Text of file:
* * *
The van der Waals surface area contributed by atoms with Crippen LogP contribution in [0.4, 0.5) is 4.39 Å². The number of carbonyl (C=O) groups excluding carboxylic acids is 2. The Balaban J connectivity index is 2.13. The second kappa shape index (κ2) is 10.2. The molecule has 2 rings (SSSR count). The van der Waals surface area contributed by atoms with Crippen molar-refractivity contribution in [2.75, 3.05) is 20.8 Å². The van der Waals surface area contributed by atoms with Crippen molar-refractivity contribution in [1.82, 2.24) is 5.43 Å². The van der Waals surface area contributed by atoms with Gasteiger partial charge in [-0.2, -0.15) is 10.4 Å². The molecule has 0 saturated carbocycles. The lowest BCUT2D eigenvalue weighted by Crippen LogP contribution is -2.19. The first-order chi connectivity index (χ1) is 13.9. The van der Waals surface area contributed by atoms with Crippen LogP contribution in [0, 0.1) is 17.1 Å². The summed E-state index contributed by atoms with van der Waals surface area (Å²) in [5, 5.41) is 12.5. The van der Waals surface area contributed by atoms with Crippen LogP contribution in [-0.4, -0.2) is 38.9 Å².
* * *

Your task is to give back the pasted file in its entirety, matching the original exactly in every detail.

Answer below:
The van der Waals surface area contributed by atoms with Crippen LogP contribution in [0.4, 0.5) is 4.39 Å². The number of carbonyl (C=O) groups excluding carboxylic acids is 2. The Balaban J connectivity index is 2.13. The second kappa shape index (κ2) is 10.2. The molecule has 2 rings (SSSR count). The van der Waals surface area contributed by atoms with Crippen molar-refractivity contribution in [2.75, 3.05) is 20.8 Å². The van der Waals surface area contributed by atoms with Crippen molar-refractivity contribution in [1.82, 2.24) is 5.43 Å². The van der Waals surface area contributed by atoms with Gasteiger partial charge in [-0.2, -0.15) is 10.4 Å². The molecule has 0 saturated carbocycles. The lowest BCUT2D eigenvalue weighted by Crippen LogP contribution is -2.19. The first-order chi connectivity index (χ1) is 13.9. The van der Waals surface area contributed by atoms with Crippen LogP contribution in [0, 0.1) is 17.1 Å². The summed E-state index contributed by atoms with van der Waals surface area (Å²) in [5, 5.41) is 12.5. The van der Waals surface area contributed by atoms with Crippen LogP contribution in [-0.4, -0.2) is 38.9 Å².